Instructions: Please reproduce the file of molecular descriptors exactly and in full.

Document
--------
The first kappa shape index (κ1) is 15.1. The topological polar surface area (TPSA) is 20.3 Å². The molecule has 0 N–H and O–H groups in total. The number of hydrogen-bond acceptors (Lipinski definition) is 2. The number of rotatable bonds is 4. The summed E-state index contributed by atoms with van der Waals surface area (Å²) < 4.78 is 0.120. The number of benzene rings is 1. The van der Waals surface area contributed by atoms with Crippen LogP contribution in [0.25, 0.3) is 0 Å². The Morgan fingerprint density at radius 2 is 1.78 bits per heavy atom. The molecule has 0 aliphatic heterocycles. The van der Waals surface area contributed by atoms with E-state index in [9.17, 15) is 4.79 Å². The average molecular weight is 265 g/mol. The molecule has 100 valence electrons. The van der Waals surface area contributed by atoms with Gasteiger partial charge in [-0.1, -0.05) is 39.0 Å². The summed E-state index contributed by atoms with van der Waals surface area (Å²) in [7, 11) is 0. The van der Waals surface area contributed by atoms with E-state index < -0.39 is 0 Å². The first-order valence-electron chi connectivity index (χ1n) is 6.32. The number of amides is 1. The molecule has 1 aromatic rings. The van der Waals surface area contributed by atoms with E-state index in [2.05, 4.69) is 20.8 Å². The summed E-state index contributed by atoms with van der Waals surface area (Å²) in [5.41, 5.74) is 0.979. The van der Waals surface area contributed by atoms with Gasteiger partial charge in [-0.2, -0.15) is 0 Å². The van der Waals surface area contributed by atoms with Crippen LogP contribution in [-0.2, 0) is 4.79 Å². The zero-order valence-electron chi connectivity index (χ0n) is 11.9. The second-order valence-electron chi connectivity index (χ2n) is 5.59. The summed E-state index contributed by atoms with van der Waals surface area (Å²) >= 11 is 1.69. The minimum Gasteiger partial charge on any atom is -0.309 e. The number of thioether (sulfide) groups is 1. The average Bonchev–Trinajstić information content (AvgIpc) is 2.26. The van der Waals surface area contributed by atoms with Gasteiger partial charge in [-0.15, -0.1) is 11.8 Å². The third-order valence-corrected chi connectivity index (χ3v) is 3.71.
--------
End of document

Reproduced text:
The first kappa shape index (κ1) is 15.1. The topological polar surface area (TPSA) is 20.3 Å². The molecule has 0 N–H and O–H groups in total. The number of hydrogen-bond acceptors (Lipinski definition) is 2. The number of rotatable bonds is 4. The summed E-state index contributed by atoms with van der Waals surface area (Å²) < 4.78 is 0.120. The number of benzene rings is 1. The van der Waals surface area contributed by atoms with Crippen LogP contribution in [0.25, 0.3) is 0 Å². The Morgan fingerprint density at radius 2 is 1.78 bits per heavy atom. The molecule has 0 aliphatic heterocycles. The van der Waals surface area contributed by atoms with E-state index in [9.17, 15) is 4.79 Å². The average molecular weight is 265 g/mol. The molecule has 100 valence electrons. The van der Waals surface area contributed by atoms with Gasteiger partial charge in [-0.1, -0.05) is 39.0 Å². The summed E-state index contributed by atoms with van der Waals surface area (Å²) in [7, 11) is 0. The van der Waals surface area contributed by atoms with E-state index < -0.39 is 0 Å². The first-order valence-electron chi connectivity index (χ1n) is 6.32. The number of amides is 1. The molecule has 1 aromatic rings. The van der Waals surface area contributed by atoms with E-state index in [2.05, 4.69) is 20.8 Å². The summed E-state index contributed by atoms with van der Waals surface area (Å²) in [5.41, 5.74) is 0.979. The van der Waals surface area contributed by atoms with Gasteiger partial charge in [-0.2, -0.15) is 0 Å². The van der Waals surface area contributed by atoms with Crippen LogP contribution in [-0.2, 0) is 4.79 Å². The zero-order valence-electron chi connectivity index (χ0n) is 11.9. The second-order valence-electron chi connectivity index (χ2n) is 5.59. The summed E-state index contributed by atoms with van der Waals surface area (Å²) >= 11 is 1.69. The minimum Gasteiger partial charge on any atom is -0.309 e. The number of thioether (sulfide) groups is 1. The average Bonchev–Trinajstić information content (AvgIpc) is 2.26. The van der Waals surface area contributed by atoms with Gasteiger partial charge in [-0.15, -0.1) is 11.8 Å². The third-order valence-corrected chi connectivity index (χ3v) is 3.71.